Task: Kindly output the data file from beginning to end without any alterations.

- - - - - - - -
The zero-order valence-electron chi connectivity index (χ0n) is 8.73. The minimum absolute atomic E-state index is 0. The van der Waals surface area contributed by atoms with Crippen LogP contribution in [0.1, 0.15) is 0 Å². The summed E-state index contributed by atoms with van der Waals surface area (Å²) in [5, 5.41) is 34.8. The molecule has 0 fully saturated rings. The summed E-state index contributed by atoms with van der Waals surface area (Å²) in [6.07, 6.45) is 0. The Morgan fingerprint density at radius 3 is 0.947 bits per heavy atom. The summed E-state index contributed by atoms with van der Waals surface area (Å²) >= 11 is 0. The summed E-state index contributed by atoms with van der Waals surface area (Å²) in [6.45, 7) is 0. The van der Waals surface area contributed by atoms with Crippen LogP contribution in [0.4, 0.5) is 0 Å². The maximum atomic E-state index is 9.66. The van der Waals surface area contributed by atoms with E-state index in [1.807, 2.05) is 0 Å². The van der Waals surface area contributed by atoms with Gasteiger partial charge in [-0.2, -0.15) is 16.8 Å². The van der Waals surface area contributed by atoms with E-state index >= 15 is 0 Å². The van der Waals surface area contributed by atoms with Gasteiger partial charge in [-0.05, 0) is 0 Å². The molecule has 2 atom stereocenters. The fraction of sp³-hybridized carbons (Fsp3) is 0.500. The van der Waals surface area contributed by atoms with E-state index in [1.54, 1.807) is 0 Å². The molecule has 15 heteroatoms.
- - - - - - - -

The zero-order valence-electron chi connectivity index (χ0n) is 8.73. The minimum absolute atomic E-state index is 0. The van der Waals surface area contributed by atoms with Crippen LogP contribution in [0.1, 0.15) is 0 Å². The summed E-state index contributed by atoms with van der Waals surface area (Å²) in [5, 5.41) is 34.8. The molecule has 0 fully saturated rings. The summed E-state index contributed by atoms with van der Waals surface area (Å²) in [6.07, 6.45) is 0. The Morgan fingerprint density at radius 3 is 0.947 bits per heavy atom. The summed E-state index contributed by atoms with van der Waals surface area (Å²) >= 11 is 0. The summed E-state index contributed by atoms with van der Waals surface area (Å²) in [6.45, 7) is 0. The van der Waals surface area contributed by atoms with Crippen LogP contribution in [0.4, 0.5) is 0 Å². The maximum atomic E-state index is 9.66. The van der Waals surface area contributed by atoms with E-state index in [1.807, 2.05) is 0 Å². The van der Waals surface area contributed by atoms with Gasteiger partial charge in [-0.2, -0.15) is 16.8 Å². The van der Waals surface area contributed by atoms with E-state index >= 15 is 0 Å². The van der Waals surface area contributed by atoms with Gasteiger partial charge in [-0.05, 0) is 0 Å². The molecule has 2 atom stereocenters. The fraction of sp³-hybridized carbons (Fsp3) is 0.500. The van der Waals surface area contributed by atoms with E-state index in [1.54, 1.807) is 0 Å². The molecule has 15 heteroatoms.